Rainy, damp winter can seem counter-intuitive when it comes to a likely time for home fires to occur but even Washington’s high humidity can’t prevent a poorly timed spark from igniting. Here are a few tips to help you keep your home and loved ones fire-safe.
Use proper extension cords and don’t overwhelm a single cord. Extension cords, especially those inexpensive, thin ones we get for $4.99 at the hardware store, are actually intended for temporary use only. If using an extension cord, be sure it is not running under rugs or past doorways. Plug major appliances directly into the wall, not with an extension cord. If you need more outlets to accommodate appliances or to eliminate the long-term use of an extension cord, hire an electrician to put in additional outlets in your home.
In the cold winter months, we often need a little boost of heat that an extra sweater and wooly socks can’t fix. If using space heaters, be sure to thoroughly check them for good condition before turning them on. Where you set your space heater is important too. Make sure there is a good amount of space – the recommended distance is 3 feet – between your heater and drapes, bedding, newspapers/magazines, or other fabrics and materials that could catch fire if they get too hot. Always turn your heater off before leaving the room or going to sleep. Feeling drowsy and think you might drift off? Set a timer on your heater for 10-15 minutes so that it wont accidentally be left on all night.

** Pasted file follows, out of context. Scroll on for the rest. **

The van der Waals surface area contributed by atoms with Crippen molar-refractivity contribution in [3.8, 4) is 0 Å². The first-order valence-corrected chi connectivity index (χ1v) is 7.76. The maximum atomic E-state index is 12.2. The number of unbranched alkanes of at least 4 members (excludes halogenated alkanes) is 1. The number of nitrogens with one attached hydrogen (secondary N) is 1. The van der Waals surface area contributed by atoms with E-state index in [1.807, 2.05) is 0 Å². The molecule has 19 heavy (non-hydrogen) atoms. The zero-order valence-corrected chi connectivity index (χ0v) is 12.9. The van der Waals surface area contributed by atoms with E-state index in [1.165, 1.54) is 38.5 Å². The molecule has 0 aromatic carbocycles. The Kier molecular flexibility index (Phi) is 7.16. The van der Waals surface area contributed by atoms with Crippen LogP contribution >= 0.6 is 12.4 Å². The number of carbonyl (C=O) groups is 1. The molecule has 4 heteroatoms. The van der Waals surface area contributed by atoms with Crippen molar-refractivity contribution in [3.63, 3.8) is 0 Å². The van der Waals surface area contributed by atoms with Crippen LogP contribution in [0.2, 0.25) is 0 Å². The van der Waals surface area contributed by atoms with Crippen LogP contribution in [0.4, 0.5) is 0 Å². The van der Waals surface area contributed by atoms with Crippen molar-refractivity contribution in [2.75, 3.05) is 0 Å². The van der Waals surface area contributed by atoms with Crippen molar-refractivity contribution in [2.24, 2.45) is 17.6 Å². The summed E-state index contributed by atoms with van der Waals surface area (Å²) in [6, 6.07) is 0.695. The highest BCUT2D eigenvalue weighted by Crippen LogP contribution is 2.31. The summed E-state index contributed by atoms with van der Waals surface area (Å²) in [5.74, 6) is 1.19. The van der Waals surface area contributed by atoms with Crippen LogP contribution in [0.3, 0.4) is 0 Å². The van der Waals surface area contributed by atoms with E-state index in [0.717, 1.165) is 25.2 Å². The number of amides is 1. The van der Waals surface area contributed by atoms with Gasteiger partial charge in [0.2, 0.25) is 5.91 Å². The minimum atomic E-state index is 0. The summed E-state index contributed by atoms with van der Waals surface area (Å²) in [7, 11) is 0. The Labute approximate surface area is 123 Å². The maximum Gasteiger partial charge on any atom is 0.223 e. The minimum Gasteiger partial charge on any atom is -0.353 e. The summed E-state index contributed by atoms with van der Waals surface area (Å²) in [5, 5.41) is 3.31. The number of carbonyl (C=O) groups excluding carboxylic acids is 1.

Dryer Lint Traps:
We may specialize in duct cleaning, but we also know how important it is to keep other appliances clean. One that is easy for anyone to maintain is your dryer’s lint trap. A leading cause of home fires, lint is an incredibly effective fire starter. If left to build up, it can be dangerous in a hot dryer.* Be sure to remove lint regularly from the trap to prevent build up. If you have kids who are just learning how to do their own laundry, teach them to clean the trap as well, starting an important habit early.
*Side Tip: Since that sheet of lint from the trap is a very effective fire starter, put some in a ziplock baggie to take on your next overnight camping trip. Lint is an easy and efficient way to get your campfire going, especially in the damp PNW. (Be sure to follow the campground/backcountry rules and start your campfire in the designated fire ring)
For more information, additional tips and fire safety worksheets to share with your kids, visit the National Fire Prevention Association’s website.